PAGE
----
When we think about using microdata, the individual-level data that permits analysis at the most granular level, we often think about the way its use is restricted by rules protecting individual privacy. Health data, school data and criminal justice records are all restricted due to various privacy concerns. While some of these restrictions seem necessary, others don’t seem realistic or helpful.
Because of that frustration, our exploration into “open data at the power of one” began with a consideration of the state of the art in data anonymization techniques. If anonymization techniques were robust enough that individuals could not be connected with the released data, we could deploy them widely across public microdata-holding sites and feel quite comfortable advocating for the immediate and universal release of microdata. (As our recent post described, however, while techniques are moving in that direction, we’re not quite there yet.)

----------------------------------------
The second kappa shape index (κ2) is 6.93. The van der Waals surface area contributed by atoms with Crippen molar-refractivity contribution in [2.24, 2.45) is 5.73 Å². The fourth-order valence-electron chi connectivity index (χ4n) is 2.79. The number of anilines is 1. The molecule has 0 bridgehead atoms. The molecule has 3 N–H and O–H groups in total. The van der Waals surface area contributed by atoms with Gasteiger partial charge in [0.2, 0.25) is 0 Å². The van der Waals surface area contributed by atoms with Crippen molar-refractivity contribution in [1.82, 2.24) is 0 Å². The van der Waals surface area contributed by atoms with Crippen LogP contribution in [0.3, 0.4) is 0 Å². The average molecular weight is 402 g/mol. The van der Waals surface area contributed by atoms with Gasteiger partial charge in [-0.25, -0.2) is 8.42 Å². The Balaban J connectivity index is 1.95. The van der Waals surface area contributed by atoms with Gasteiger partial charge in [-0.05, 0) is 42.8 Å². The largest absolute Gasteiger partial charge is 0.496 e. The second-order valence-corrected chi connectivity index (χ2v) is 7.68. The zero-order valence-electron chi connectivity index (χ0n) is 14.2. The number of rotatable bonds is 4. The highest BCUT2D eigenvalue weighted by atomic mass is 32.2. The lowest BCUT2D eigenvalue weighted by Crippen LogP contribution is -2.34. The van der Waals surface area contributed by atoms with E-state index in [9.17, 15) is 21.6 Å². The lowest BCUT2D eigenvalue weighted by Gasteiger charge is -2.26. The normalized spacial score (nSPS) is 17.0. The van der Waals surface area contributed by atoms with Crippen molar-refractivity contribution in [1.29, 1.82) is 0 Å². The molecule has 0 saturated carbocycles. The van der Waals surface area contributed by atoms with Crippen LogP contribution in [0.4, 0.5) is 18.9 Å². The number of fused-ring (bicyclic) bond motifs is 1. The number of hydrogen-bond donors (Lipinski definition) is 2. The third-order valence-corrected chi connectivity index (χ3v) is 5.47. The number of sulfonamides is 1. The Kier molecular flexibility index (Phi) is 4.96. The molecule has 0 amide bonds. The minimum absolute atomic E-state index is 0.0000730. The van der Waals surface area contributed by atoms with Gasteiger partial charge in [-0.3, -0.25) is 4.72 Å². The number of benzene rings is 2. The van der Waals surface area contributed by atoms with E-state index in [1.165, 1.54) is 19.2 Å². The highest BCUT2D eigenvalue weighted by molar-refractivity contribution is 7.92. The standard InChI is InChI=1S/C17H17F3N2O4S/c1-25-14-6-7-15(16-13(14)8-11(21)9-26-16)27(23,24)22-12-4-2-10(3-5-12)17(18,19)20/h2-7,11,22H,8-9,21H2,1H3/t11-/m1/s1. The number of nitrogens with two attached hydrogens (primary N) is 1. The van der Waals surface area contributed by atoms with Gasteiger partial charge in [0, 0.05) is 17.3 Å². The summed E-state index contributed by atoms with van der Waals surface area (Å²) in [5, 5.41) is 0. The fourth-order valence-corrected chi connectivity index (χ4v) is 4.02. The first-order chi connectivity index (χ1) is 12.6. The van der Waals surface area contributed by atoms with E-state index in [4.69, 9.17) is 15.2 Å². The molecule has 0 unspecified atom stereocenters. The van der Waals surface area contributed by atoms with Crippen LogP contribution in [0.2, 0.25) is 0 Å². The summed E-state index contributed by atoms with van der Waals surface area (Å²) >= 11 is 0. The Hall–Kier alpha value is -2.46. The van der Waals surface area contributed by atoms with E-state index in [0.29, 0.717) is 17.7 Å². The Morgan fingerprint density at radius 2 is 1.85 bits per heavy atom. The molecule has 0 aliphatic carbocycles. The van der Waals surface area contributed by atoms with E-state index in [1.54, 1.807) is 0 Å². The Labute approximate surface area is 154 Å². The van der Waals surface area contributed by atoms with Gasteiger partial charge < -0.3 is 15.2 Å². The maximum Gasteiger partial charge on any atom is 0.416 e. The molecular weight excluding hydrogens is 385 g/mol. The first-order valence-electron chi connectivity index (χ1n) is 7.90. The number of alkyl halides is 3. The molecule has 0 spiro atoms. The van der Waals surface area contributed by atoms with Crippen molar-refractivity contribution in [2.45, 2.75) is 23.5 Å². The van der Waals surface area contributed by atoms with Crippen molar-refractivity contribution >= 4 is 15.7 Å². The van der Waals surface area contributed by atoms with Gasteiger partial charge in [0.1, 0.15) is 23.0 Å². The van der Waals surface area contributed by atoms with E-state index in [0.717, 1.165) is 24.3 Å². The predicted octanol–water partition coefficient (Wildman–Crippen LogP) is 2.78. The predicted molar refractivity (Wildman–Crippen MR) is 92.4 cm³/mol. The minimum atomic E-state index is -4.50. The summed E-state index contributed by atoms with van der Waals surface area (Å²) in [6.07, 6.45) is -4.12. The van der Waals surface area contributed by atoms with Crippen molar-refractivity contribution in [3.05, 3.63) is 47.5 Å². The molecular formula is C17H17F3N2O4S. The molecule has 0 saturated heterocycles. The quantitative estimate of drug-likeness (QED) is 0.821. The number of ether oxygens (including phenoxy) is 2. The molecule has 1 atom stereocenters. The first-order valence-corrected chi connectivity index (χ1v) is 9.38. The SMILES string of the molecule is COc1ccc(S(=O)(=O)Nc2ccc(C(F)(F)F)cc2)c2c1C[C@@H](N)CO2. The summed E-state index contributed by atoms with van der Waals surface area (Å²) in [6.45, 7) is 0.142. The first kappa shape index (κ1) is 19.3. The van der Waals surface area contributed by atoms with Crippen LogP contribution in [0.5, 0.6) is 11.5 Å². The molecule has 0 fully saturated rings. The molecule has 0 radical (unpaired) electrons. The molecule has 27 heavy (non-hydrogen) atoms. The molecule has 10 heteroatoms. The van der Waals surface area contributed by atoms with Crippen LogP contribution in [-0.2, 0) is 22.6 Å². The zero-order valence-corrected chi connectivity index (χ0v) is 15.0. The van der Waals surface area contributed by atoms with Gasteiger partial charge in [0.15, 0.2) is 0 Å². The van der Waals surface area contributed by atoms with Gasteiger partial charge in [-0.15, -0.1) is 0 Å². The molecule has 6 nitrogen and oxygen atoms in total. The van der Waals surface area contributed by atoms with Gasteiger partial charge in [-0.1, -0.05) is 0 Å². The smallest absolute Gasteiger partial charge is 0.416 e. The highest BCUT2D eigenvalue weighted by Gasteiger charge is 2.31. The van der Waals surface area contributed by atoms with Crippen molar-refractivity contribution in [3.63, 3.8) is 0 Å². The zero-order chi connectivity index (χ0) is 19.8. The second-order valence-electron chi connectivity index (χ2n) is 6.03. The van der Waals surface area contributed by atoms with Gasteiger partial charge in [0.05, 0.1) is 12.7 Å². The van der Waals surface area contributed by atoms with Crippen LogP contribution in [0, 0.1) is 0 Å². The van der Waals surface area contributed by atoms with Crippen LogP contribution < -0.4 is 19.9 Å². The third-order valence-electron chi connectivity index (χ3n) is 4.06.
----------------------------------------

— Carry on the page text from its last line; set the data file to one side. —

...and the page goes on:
At the same time, it is also important to point out that not all kinds of individual-level data are held to the same privacy standard. Some data legally contain personally identifiable information. While we wouldn’t have to worry about violating privacy protection laws under conditions of perfect data anonymization, we also don’t have to worry about violating privacy protection laws where individual-level datasets legally contain identified data.
Exploring the varied terrain of legally-identified data helps show how different datasets, even closely related datasets, may have very different levels of protection. Circumstances of history, our legal traditions, and the political ability to fight for privacy or argue a countervailing public interest all affect the legal determination of which personally-identified information can be publicly released and which can not. In other words, the determination of which data can be legally identified occurs through a social and political process and is not an exact science.